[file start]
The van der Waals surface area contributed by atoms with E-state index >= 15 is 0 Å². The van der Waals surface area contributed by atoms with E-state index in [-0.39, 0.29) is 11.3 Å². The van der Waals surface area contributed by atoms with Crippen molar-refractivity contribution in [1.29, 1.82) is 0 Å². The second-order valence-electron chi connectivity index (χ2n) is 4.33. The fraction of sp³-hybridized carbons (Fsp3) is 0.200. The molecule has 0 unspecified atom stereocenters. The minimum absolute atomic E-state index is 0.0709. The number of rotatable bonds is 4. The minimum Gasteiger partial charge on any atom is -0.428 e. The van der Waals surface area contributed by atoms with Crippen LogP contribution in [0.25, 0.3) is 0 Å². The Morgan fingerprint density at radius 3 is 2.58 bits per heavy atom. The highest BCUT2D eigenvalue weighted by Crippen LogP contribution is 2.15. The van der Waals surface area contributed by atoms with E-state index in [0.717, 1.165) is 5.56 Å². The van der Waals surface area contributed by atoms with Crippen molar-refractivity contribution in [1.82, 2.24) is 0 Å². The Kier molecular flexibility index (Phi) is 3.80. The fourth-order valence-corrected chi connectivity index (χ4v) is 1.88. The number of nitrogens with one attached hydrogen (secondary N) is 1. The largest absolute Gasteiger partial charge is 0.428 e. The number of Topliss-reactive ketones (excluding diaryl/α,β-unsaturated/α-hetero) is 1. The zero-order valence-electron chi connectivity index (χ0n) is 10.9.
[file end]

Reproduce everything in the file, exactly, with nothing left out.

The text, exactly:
The van der Waals surface area contributed by atoms with E-state index >= 15 is 0 Å². The van der Waals surface area contributed by atoms with E-state index in [-0.39, 0.29) is 11.3 Å². The van der Waals surface area contributed by atoms with Crippen molar-refractivity contribution in [1.29, 1.82) is 0 Å². The second-order valence-electron chi connectivity index (χ2n) is 4.33. The fraction of sp³-hybridized carbons (Fsp3) is 0.200. The molecule has 0 unspecified atom stereocenters. The minimum absolute atomic E-state index is 0.0709. The number of rotatable bonds is 4. The minimum Gasteiger partial charge on any atom is -0.428 e. The van der Waals surface area contributed by atoms with Crippen LogP contribution in [0.25, 0.3) is 0 Å². The Morgan fingerprint density at radius 3 is 2.58 bits per heavy atom. The highest BCUT2D eigenvalue weighted by Crippen LogP contribution is 2.15. The van der Waals surface area contributed by atoms with E-state index in [0.717, 1.165) is 5.56 Å². The van der Waals surface area contributed by atoms with Crippen molar-refractivity contribution in [1.82, 2.24) is 0 Å². The Kier molecular flexibility index (Phi) is 3.80. The fourth-order valence-corrected chi connectivity index (χ4v) is 1.88. The number of nitrogens with one attached hydrogen (secondary N) is 1. The largest absolute Gasteiger partial charge is 0.428 e. The number of Topliss-reactive ketones (excluding diaryl/α,β-unsaturated/α-hetero) is 1. The zero-order valence-electron chi connectivity index (χ0n) is 10.9.